A Publication
of Reliable Methods
for the Preparation
of Organic Compounds
Annual Volume
Org. Synth. 1921, 1, 67
DOI: 10.15227/orgsyn.001.0067
Submitted by H. T. Clarke and Anne W. Davis.
Checked by Roger Adams and V. Voorhees.
1. Procedure
In a 5-l. round-bottomed flask are placed 2 kg. (15.9 moles) of pure crystallized oxalic acid which has been passed through a 10-mesh sieve, and 3 l. of carbon tetrachloride (Note 1). The flask is then fitted (Note 2) with a mechanical stirrer and the apparatus shown in Fig. 22.
Fig. 22.
Fig. 22.
This apparatus consists of an upright water condenser through the jacket of which steam is passed. A connecting tube leads from the top of this condenser to the top of a second efficient spiral condenser (Note 3), the bottom of which extends into a gravity separator. The water runs off into a receiver, and the heavier carbon tetrachloride layer returns to the reaction flask. A few essential points in the apparatus should be mentioned: it is necessary that the return arm of the gravity separator be below the tube through which the water flows into the receiver; the bottom of the funnel should be below the water outlet as in the diagram; the openings A and B are necessary to prevent siphoning in the respective tubes; and the last bend in the return tube before entering the reaction flask serves as a trap to prevent vapors from entering that tube.
The flask is placed up to its neck (Note 4) in hot water, stirring is started, and the steam is allowed to flow through the first upright condenser. The heating of the flask (Note 5) and vigorous stirring are continued until no more water passes through into the condenser. This point is indicated by the fact that no more water flows from the side arm of the separator. A slight milkiness in the carbon tetrachloride, which persists even when practically no more water comes over, need not be considered. The time of heating depends to a large extent on the rate with which the vapors are distilled over, and this rate in turn depends largely on the efficiency of the condenser. With an ordinary apparatus, such as that described, the time necessary will be approximately eighteen to twenty-four hours.
The reaction mixture is now filtered with suction, care being taken that any oxalic acid which is crusted above the surface of the carbon tetrachloride is not removed with the main portion of the product. The carbon tetrachloride may be used again for another run (Note 6), and the anhydrous oxalic acid is dried by short exposure to a warm dry atmosphere. The yield of product amounts to more than 90 per cent of the theoretical amount.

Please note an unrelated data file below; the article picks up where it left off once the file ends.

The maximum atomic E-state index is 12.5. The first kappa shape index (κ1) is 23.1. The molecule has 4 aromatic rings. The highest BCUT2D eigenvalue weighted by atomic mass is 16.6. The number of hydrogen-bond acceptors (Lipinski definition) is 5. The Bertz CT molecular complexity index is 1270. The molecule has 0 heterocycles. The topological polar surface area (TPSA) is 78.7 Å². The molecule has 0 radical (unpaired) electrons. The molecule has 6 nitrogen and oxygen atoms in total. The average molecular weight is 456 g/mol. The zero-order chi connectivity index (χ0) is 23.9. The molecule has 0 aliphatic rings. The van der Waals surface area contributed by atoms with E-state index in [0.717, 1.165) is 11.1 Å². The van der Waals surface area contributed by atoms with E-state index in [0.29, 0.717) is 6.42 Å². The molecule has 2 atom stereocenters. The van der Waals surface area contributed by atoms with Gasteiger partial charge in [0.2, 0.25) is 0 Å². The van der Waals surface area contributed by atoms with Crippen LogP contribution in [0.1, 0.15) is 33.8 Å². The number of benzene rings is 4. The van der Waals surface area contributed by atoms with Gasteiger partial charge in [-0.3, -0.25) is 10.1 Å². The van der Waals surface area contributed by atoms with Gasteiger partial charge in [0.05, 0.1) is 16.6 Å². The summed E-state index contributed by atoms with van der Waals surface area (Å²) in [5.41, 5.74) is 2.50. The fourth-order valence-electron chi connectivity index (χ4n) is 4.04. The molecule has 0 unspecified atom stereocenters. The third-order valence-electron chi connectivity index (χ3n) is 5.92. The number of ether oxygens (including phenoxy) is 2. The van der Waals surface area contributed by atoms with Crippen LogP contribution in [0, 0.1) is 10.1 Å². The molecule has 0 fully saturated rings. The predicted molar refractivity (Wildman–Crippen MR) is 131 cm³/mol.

2. Notes
1. Carbon tetrachloride is in every way the most suitable liquid. It is not inflammable; the boiling temperature is such that water is readily evolved but sublimation of anhydrous acid is slight; and, inasmuch as the density is near to that of oxalic acid, an efficient mixing can be obtained. In benzene, the first and third conditions are not fulfilled; in toluene, apparently none of them, for although the water is more rapidly driven off than with carbon tetrachloride the sublimation is so great as to be troublesome, and, owing to the less efficient stirring in the liquid of lower density, the acid shows a great tendency to clump. However, toluene has been used.1
2. The stopper should be of good cork, covered if desired with tin foil. Rubber stoppers are rapidly attacked by the carbon tetrachloride vapors and rendered useless after one run.
3. As the time necessary for the dehydration depends almost entirely on the rate of boiling, care must be taken to select an efficient condenser. If a long spiral condenser is not available, a very successful device is to join the top of the upright tube to an ordinary long condenser placed in a slanting position, with its lower end connected by a bent tube of rather large bore to another condenser also in a slanting position, and leading back to the top of the gravity separator, the arrangement being > shaped.
4. It is well to place as much liquid in the flask as consistent with rapid boiling, since a slight crust of partially dehydrated acid is likely to collect around the upper edges of the carbon tetrachloride; this stays behind when the anhydrous acid is flltered off and must not be included in the main product. Complete immersion of the flask in hot water will greatly minimize this trouble, and it is therefore recommended.